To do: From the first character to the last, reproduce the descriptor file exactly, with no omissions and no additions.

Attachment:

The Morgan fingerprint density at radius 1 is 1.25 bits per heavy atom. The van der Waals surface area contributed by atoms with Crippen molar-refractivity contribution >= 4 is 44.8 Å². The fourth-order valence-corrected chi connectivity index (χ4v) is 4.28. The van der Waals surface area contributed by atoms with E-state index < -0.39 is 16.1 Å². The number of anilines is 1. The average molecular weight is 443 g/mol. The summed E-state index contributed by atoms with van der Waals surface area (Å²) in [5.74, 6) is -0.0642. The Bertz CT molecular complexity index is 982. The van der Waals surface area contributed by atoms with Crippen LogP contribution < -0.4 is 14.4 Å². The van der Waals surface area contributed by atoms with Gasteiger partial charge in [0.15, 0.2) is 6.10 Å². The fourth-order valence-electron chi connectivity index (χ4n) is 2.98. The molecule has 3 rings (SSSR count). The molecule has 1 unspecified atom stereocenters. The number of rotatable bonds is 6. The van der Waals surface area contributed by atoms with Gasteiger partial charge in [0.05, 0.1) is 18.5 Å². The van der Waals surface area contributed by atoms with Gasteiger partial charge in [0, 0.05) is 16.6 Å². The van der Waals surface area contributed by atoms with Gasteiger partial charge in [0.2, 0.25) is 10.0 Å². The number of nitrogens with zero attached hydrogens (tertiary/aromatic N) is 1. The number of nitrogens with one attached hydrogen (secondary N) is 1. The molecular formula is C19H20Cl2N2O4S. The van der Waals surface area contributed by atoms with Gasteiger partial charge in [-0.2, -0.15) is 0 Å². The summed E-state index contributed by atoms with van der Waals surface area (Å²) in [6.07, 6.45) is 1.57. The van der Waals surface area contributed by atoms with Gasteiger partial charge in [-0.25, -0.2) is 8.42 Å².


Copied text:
The Morgan fingerprint density at radius 1 is 1.25 bits per heavy atom. The van der Waals surface area contributed by atoms with Crippen molar-refractivity contribution >= 4 is 44.8 Å². The fourth-order valence-corrected chi connectivity index (χ4v) is 4.28. The van der Waals surface area contributed by atoms with E-state index < -0.39 is 16.1 Å². The number of anilines is 1. The average molecular weight is 443 g/mol. The summed E-state index contributed by atoms with van der Waals surface area (Å²) in [5.74, 6) is -0.0642. The Bertz CT molecular complexity index is 982. The van der Waals surface area contributed by atoms with Crippen LogP contribution < -0.4 is 14.4 Å². The van der Waals surface area contributed by atoms with Gasteiger partial charge in [0.15, 0.2) is 6.10 Å². The fourth-order valence-electron chi connectivity index (χ4n) is 2.98. The molecule has 3 rings (SSSR count). The molecule has 1 unspecified atom stereocenters. The number of rotatable bonds is 6. The van der Waals surface area contributed by atoms with Gasteiger partial charge in [0.05, 0.1) is 18.5 Å². The van der Waals surface area contributed by atoms with Gasteiger partial charge in [0, 0.05) is 16.6 Å². The van der Waals surface area contributed by atoms with Gasteiger partial charge in [0.2, 0.25) is 10.0 Å². The number of nitrogens with zero attached hydrogens (tertiary/aromatic N) is 1. The number of nitrogens with one attached hydrogen (secondary N) is 1. The molecular formula is C19H20Cl2N2O4S. The van der Waals surface area contributed by atoms with Gasteiger partial charge in [-0.2, -0.15) is 0 Å². The summed E-state index contributed by atoms with van der Waals surface area (Å²) in [6.07, 6.45) is 1.57. The van der Waals surface area contributed by atoms with Gasteiger partial charge in [-0.25, -0.2) is 8.42 Å².